Until about 6 months ago, I had the best recruitment job in the world !
Seriously. CEO of a global, yet niche recruiter, with 450 staff spread across 30 offices in 15 countries. We dominate our space in most markets, we are highly profitable, and we do cool things all the time (see Aquent.com)
But that was then. For the last six months I have had one of the hardest, least rewarding jobs in recruitment (well that’s a hotly contested title I know, but it seems that way to me)!. Like everyone else in staffing, we have seen revenues decline, clients go bust and demand evaporate. From planning growth, opening offices and celebrating record quarters, I have moved on to restructuring, re-thinking, retrenching and re-strategising. And while that’s been healthy and we have done it well, its been very, very painful too
Its been tough. For all of us. But, I have been down this particular road before. Several times. So let me tell you a true story
It starts in August 1987. With 9 intrepid colleagues, I had just started a new recruiting business, which was to be called Recruitment Solutions. We were ambitious. We opened with 10 people on day one. We had two offices and big dreams.
Eight weeks after we opened our doors, the worlds’ stock markets went into free fall. “Black Monday,” the 19th October 1987, made the recent economic turmoil look like a mere blip. The Dow Jones on Wall Street dropped 23% in eight hours, and the next day the Australia All Ordinaries fell an astonishing 46%. That’s right — half the value of listed companies in Australia vanished in one day.
I was terrified. Mortgaged to the hilt, I had borrowed every single dollar to start the business. I had encouraged 10 colleagues to leave great jobs, follow me, and start Recruitment Solutions. And now, I was sure, the economy would tank and our business would fail, ruining us all.
But it did not. Stock markets recovered. The real economy thrived. Our business boomed, and by 1990, only three years later, Recruitment Solutions had 75 staff, five offices and revenues of $13 million. All good.
But it was NOT all good. By mid 1991, the Australian economy had fallen into deep recession. Let me tell you how it felt being a recruiter at that time. In mid 1990, before the recession hit, our business was handling, on average, at any one time, about 250 active perm job orders. By mid 1991, that number had dropped to 18 active jobs.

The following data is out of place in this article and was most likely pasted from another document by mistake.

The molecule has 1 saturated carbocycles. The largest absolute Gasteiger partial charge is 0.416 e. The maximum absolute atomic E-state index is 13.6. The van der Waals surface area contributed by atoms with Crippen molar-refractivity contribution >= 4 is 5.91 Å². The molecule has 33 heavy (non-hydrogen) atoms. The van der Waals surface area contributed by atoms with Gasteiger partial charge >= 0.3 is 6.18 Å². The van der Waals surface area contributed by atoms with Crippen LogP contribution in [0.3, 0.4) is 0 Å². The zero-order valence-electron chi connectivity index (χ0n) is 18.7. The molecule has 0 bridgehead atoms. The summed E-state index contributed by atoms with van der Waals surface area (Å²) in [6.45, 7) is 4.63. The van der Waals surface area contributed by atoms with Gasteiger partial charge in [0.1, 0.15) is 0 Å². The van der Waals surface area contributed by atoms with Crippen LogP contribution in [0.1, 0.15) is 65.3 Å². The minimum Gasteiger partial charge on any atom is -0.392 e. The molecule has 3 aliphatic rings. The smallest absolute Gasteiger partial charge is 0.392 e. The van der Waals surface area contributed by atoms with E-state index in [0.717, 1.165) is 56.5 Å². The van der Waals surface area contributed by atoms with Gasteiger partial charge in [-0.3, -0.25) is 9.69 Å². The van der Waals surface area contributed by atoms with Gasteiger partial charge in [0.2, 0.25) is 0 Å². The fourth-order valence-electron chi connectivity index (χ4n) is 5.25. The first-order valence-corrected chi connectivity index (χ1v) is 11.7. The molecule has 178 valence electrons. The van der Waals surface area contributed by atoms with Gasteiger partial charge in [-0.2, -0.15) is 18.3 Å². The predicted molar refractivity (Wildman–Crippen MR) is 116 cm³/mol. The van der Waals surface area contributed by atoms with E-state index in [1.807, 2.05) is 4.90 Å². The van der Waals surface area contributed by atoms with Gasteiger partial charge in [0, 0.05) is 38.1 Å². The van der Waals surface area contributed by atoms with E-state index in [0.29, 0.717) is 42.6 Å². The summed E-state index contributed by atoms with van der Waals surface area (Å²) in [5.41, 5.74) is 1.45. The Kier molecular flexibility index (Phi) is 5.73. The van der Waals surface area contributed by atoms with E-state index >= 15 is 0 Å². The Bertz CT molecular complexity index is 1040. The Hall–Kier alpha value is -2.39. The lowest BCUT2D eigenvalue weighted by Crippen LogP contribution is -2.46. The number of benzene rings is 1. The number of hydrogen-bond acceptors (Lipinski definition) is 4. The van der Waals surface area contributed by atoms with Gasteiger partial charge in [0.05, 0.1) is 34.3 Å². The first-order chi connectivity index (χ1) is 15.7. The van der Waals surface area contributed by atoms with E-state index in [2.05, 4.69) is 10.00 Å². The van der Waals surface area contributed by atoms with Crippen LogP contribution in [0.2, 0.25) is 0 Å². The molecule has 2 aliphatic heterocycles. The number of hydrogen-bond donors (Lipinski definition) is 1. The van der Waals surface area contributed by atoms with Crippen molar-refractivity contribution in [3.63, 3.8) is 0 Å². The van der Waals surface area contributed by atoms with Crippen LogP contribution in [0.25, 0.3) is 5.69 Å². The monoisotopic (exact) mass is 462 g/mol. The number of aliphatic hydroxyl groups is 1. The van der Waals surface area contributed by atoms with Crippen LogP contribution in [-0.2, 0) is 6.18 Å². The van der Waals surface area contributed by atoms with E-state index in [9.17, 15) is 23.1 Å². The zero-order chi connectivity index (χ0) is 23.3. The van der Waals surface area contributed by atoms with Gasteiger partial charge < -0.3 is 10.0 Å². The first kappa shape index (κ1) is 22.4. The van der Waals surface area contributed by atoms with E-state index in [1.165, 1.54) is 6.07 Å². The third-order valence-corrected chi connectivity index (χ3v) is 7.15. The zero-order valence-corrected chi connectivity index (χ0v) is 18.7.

Our Sydney temp desk, which had averaged 30 job orders a week, plumbed new depths. In one memorable week we took one order. And it came in at 4 p.m. on the Friday – and it was for a one-day assignment!
Our staff numbers dropped from 75 to about 30. We closed two of our five offices. Every person in the company had to take a 10% salary drop. Admin staff were eradicated altogether, with consultants shouldering the load. We stopped advertising totally because great candidates were literally queuing up in the foyer. Rented pot-plans were wheeled out the door.
Our revenues, which peaked at $13 million in 1990, fell to $9 million in 1991.
Oh it was a full-on horror story, believe me. But it had a happy ending.
When the market recovered, we found that many of our competitors had disappeared! We found our clients valued that we had persisted, and felt bound to us as “fellow — survivors”. We found the consultants who remained had been burnished by the fire of true battle and were tougher, more loyal and far more skilled.
We found candidates valued our counsel during tough times, and allied themselves to us both as job-seekers and as clients as they secured senior roles. We saw that our processes and systems had been refined and improved and waste had been totally eliminated. We found that the economy raced back, and skills shortages emerged quickly, catching everyone by surprise. And we were perfectly positioned to grow faster and with more substance than ever before
Subsequently, Recruitment Solutions boomed. In two years our revenues were up to $18 Million. By 1997 sales were over $40 million, we had 8 offices across Australia, and the business was so profitable we could list our company on the Australian Stock Exchange, at a value of over $60 million dollars
Individual recruiters, who had survived the downturn, were streets ahead of new comers, in terms of skills, resilience and relationships. Many of those people with us during the early 90s went on to be huge billers, and I can name a dozen or more who now own their own businesses.
So yes, right now, its tough. But hold firm. Recessions end!
And then…let the good times roll!
- Posted by Greg Savage
- On June 5, 2009
- 13 Comments